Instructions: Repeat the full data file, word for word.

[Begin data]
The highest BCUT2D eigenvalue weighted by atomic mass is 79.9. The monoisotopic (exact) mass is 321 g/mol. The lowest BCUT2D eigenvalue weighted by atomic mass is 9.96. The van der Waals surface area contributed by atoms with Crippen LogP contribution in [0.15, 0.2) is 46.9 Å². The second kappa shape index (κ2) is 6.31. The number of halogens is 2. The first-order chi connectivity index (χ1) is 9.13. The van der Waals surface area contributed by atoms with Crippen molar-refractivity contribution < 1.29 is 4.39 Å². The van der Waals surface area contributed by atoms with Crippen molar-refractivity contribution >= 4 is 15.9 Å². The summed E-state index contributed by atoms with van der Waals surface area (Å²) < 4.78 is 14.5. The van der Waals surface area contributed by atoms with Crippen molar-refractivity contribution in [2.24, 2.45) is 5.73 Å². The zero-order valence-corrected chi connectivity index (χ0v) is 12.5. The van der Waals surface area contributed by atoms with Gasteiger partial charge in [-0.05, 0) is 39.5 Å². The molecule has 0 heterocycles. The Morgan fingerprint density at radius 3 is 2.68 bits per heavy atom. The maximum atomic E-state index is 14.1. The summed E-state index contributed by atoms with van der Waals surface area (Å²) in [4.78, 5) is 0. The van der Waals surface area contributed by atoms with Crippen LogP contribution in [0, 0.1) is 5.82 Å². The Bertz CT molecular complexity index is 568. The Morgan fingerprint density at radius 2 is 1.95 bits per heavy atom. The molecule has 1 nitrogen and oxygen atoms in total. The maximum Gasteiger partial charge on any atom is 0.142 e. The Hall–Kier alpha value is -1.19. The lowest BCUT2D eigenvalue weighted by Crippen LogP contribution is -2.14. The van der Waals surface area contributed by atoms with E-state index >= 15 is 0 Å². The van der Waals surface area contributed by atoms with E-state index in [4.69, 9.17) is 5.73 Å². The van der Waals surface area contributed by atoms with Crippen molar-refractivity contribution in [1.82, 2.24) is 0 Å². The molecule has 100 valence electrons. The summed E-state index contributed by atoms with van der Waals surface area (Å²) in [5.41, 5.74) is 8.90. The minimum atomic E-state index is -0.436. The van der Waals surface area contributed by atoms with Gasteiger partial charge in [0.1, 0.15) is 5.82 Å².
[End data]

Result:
The highest BCUT2D eigenvalue weighted by atomic mass is 79.9. The monoisotopic (exact) mass is 321 g/mol. The lowest BCUT2D eigenvalue weighted by atomic mass is 9.96. The van der Waals surface area contributed by atoms with Crippen LogP contribution in [0.15, 0.2) is 46.9 Å². The second kappa shape index (κ2) is 6.31. The number of halogens is 2. The first-order chi connectivity index (χ1) is 9.13. The van der Waals surface area contributed by atoms with Crippen molar-refractivity contribution < 1.29 is 4.39 Å². The van der Waals surface area contributed by atoms with Crippen molar-refractivity contribution >= 4 is 15.9 Å². The summed E-state index contributed by atoms with van der Waals surface area (Å²) < 4.78 is 14.5. The van der Waals surface area contributed by atoms with Crippen molar-refractivity contribution in [2.24, 2.45) is 5.73 Å². The zero-order valence-corrected chi connectivity index (χ0v) is 12.5. The van der Waals surface area contributed by atoms with Gasteiger partial charge in [-0.05, 0) is 39.5 Å². The molecule has 0 heterocycles. The Morgan fingerprint density at radius 3 is 2.68 bits per heavy atom. The maximum atomic E-state index is 14.1. The summed E-state index contributed by atoms with van der Waals surface area (Å²) in [4.78, 5) is 0. The van der Waals surface area contributed by atoms with Crippen LogP contribution in [0, 0.1) is 5.82 Å². The Bertz CT molecular complexity index is 568. The Morgan fingerprint density at radius 2 is 1.95 bits per heavy atom. The molecule has 1 nitrogen and oxygen atoms in total. The maximum Gasteiger partial charge on any atom is 0.142 e. The Hall–Kier alpha value is -1.19. The lowest BCUT2D eigenvalue weighted by Crippen LogP contribution is -2.14. The van der Waals surface area contributed by atoms with E-state index >= 15 is 0 Å². The van der Waals surface area contributed by atoms with E-state index in [4.69, 9.17) is 5.73 Å². The van der Waals surface area contributed by atoms with Crippen molar-refractivity contribution in [1.82, 2.24) is 0 Å². The molecule has 100 valence electrons. The summed E-state index contributed by atoms with van der Waals surface area (Å²) in [5.41, 5.74) is 8.90. The minimum atomic E-state index is -0.436. The van der Waals surface area contributed by atoms with Gasteiger partial charge in [0.1, 0.15) is 5.82 Å².